CALGARY, Alberta – Steve Yzerman laughed. Well, he half-laughed, exasperated.
It was Sunday, almost six months before the Sochi Olympics. It was an orientation camp for Team Canada, not an evaluation camp. The 46 players wouldn’t even be going on the ice because of the high cost of insuring their NHL contracts. They would be going over systems and logistics, bonding a bit. The most athletic endeavor would be golf.
And yet here he was sitting on a podium, flanked by his advisors, facing rows of reporters. And he was being asked why “we really haven’t done much” in international men’s hockey competition “aside from, you know, Vancouver and Salt Lake City,” when, you know, Canada won Olympic gold.
“The reality is,” said Yzerman, the executive director of Team Canada, “these are hard tournaments to win.”
It is easy to lose perspective, especially in Canada. Nowhere else is hockey such a passion and a part of the nation’s identity. Win gold, and all is right with the world. Don’t, and something is wrong. Deeply, deeply wrong. The self-esteem of a society suffers.
The reality is, Canada has done more than any other nation in recent history.
In the past nine world junior championships, Canada has won five golds, two silvers and a bronze – but because Canada did so in that order and did not medal this year, it represents a decline.
The world championships are a poor measure, because the lineups depend on which teams are out of the NHL playoffs and who shows up. They are played in Europe on Olympic-sized ice. But hey, Canada has won three of the past 11. Only Russia has won as many in that time period. Canada has won three silvers, too, though it has not won gold since 2007 or any medal since 2009.
The NHL has gone to four Olympics. Canada has won half of them and two of the last three. When Sidney Crosby scored the winner on home ice in 2010, millions cheered and exhaled at the same time.
“That’s the most pressure I think I’ve ever felt as a hockey player,” Crosby said.
Now comes more pressure.
The reality also is, Canada faces a huge dilemma in Sochi – a huge opportunity to win back-to-back golds and three golds in four Olympiads, yes, but a huge challenge to win any medal at all, too.
Canadians love to point out that their country could ice multiple medal-worthy teams. It is a source of pride, an argument of superiority. But that depth matters only so much because each team can take only so many players – 25. Yzerman is like Xerxes marching his massive armies into a narrow corridor in “300.” His numbers count for nothing.
How many countries have 25 players who can compete with Canada’s top 25? Several. A growing number. And especially on big ice, which is native to Europeans.
Twice, Canada has played overseas on Olympic-sized ice and failed to win a medal while the Europeans swept the podium – in Nagano in 1998 and Torino in 2006. Twice, Canada has stayed in North America and beaten another North American team, the United States, for gold – in Salt Lake in 2002 and Vancouver in 2010. (Salt Lake had bigger ice, but as veteran coach Ken Hitchcock will tell you, those Olympics did not feature a big-ice game. Vancouver had NHL-sized ice.)
The pattern is obvious. Yzerman, coach Mike Babcock and the rest of the braintrust have learned from it and are preparing for the big ice in Russia. Ralph Krueger, a veteran international coach who led the Edmonton Oilers last season, has been added to the staff for his big-ice expertise.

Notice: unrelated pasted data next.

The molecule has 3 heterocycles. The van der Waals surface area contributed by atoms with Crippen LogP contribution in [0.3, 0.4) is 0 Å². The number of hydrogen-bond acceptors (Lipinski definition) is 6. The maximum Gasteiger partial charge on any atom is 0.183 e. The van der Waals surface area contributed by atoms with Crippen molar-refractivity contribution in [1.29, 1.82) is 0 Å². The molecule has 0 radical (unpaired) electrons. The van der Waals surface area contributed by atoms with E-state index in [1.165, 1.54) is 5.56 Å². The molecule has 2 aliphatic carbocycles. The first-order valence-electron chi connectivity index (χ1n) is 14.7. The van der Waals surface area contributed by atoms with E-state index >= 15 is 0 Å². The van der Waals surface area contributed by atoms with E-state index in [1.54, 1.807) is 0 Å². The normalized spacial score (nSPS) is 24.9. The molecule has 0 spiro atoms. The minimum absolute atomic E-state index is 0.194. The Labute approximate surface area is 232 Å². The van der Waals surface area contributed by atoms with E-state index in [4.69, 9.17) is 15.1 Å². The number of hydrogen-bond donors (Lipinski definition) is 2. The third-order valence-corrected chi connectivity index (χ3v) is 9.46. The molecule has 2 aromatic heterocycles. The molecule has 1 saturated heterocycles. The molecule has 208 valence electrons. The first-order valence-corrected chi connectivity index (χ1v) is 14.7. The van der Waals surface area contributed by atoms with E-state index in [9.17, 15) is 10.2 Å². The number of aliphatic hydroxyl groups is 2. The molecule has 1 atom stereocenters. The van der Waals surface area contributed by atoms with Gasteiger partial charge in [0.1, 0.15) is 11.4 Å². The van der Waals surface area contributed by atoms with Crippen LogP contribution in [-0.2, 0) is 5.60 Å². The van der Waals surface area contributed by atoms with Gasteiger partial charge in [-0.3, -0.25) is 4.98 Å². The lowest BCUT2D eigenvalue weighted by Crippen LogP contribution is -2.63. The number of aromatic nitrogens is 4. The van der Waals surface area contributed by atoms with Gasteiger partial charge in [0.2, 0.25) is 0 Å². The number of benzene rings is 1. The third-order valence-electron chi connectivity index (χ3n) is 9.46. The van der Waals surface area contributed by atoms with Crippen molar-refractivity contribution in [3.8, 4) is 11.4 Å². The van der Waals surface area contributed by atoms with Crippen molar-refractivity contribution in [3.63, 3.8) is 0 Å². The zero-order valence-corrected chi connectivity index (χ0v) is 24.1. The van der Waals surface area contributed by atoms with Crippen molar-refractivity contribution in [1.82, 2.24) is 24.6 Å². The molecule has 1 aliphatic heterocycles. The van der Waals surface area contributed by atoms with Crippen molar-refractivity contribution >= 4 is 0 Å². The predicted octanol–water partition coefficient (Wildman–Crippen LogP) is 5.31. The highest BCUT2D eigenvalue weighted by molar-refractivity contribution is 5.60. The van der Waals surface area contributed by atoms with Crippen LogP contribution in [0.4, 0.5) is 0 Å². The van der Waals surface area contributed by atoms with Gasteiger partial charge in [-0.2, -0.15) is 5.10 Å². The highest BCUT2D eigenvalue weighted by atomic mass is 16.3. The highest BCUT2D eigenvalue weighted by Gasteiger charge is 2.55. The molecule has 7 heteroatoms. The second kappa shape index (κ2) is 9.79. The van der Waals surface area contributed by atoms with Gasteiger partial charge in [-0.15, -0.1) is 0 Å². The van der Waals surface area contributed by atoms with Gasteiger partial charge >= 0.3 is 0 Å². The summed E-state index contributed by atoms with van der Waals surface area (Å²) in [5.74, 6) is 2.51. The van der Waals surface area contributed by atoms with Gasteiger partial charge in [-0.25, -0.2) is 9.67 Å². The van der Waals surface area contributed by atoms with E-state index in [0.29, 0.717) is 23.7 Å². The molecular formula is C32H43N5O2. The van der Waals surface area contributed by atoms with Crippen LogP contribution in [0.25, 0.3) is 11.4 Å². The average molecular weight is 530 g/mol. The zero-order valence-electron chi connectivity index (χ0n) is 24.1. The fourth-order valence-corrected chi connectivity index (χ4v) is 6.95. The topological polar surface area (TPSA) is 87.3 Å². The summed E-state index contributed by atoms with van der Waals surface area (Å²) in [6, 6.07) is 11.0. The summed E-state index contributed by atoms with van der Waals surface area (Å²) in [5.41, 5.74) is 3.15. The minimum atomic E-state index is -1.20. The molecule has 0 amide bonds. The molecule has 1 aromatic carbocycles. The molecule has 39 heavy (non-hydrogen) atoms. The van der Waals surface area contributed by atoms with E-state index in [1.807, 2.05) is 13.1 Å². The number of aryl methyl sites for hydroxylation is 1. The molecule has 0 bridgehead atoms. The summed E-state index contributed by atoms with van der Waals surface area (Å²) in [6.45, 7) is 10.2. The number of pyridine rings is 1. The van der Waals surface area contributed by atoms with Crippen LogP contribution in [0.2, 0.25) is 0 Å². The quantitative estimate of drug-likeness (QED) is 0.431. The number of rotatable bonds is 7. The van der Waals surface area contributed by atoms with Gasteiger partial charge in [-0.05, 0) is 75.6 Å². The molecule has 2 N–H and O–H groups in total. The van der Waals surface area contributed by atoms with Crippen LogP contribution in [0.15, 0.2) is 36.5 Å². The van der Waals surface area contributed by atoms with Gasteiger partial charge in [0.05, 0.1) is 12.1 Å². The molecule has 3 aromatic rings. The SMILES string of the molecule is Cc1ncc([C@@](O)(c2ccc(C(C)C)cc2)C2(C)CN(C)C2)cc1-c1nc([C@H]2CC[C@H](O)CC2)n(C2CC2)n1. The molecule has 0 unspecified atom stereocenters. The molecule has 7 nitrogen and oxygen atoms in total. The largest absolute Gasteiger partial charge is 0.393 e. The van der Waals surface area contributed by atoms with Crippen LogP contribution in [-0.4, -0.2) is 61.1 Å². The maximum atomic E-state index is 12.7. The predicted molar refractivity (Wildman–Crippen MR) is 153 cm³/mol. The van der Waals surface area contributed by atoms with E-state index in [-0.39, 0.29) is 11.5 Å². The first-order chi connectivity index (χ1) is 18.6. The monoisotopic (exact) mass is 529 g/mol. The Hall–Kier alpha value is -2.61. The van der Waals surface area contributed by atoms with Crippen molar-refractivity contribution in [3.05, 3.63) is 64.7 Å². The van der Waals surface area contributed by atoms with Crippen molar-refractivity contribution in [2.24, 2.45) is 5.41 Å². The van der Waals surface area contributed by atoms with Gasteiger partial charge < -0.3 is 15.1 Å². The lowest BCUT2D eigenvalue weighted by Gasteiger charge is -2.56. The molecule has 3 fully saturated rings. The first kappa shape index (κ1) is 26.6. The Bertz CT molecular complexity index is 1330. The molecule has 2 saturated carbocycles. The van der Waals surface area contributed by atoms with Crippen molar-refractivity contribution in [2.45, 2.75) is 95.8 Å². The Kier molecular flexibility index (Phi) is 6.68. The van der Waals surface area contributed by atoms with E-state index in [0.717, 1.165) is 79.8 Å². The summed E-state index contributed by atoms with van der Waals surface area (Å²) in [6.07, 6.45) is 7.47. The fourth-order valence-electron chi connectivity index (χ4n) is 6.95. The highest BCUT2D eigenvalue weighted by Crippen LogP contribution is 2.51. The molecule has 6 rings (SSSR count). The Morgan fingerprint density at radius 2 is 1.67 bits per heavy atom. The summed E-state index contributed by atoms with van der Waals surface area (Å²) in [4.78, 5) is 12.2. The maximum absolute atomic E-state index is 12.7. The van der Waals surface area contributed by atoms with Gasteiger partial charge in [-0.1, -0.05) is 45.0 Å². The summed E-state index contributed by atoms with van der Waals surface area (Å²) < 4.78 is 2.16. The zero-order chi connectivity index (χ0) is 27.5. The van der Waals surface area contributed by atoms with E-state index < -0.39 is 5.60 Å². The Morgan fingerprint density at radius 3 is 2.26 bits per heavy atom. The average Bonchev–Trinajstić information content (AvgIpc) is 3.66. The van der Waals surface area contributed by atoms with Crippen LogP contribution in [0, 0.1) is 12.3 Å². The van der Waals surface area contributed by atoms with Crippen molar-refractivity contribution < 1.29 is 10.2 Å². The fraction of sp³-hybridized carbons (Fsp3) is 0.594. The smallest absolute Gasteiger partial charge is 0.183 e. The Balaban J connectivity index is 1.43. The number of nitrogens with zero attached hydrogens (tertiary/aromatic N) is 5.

The coaches will go over big-ice tactics Monday and Tuesday, though they will do it in meeting rooms and not on the Olympic-sized ice in the same state-of-the-art training center. They will try to adjust to the extra 15 feet of width and more conservative game without losing their aggressive, Canadian style. They will weigh speed heavily when putting together the final roster.
“We’re not just going to take the 13 fastest forwards and the eight fastest defensemen,” Yzerman said. “There’s going to be some players on this team that are simply too good to leave off, and you wouldn’t consider them as racehorses.”
You’d consider them foxes, though.
“If you’re not quick and agile,” Hitchcock said, “you’re going to have to be a brilliant player.”
Yzerman has to pick the 25 right players for this particular tournament. Babcock has to use them the right way in this particular tournament. But even if they do, Canada still might not medal. Though Canada is so deep at center that it will move superstar centermen to the wing, though it has a defense corps that can move the puck perfectly well for the big ice, it has a goaltending situation that is wide open at best, uncertain at least and shaky at worst.
The Olympics are not the Stanley Cup playoffs. There are no best-of-7 series, no wars of attrition, no chances to make up for mistakes or bad breaks. There are one-game eliminations. One goal, one bounce, one call can end it all. The quality of the hockey is even better and the margin is even thinner than the best the NHL has to offer.
Remember: Last time, Crosby gave Canada the ending it expected, wanted, needed – putting an exclamation point on the Vancouver Games and keeping the country on top of the sport. But the best player in the world had an otherwise unremarkable tournament, and the golden goal came in overtime.
“It’s hard to win the world junior tournament,” Yzerman said. “It’s hard to win the world championship. They’re all difficult. So we have to enjoy every time we win and appreciate whether it’s a gold, a silver or whatnot. Especially when we win gold, really appreciate it, because you can’t say you’re going to do it every time we go to the Olympics.”
No matter how badly you want it.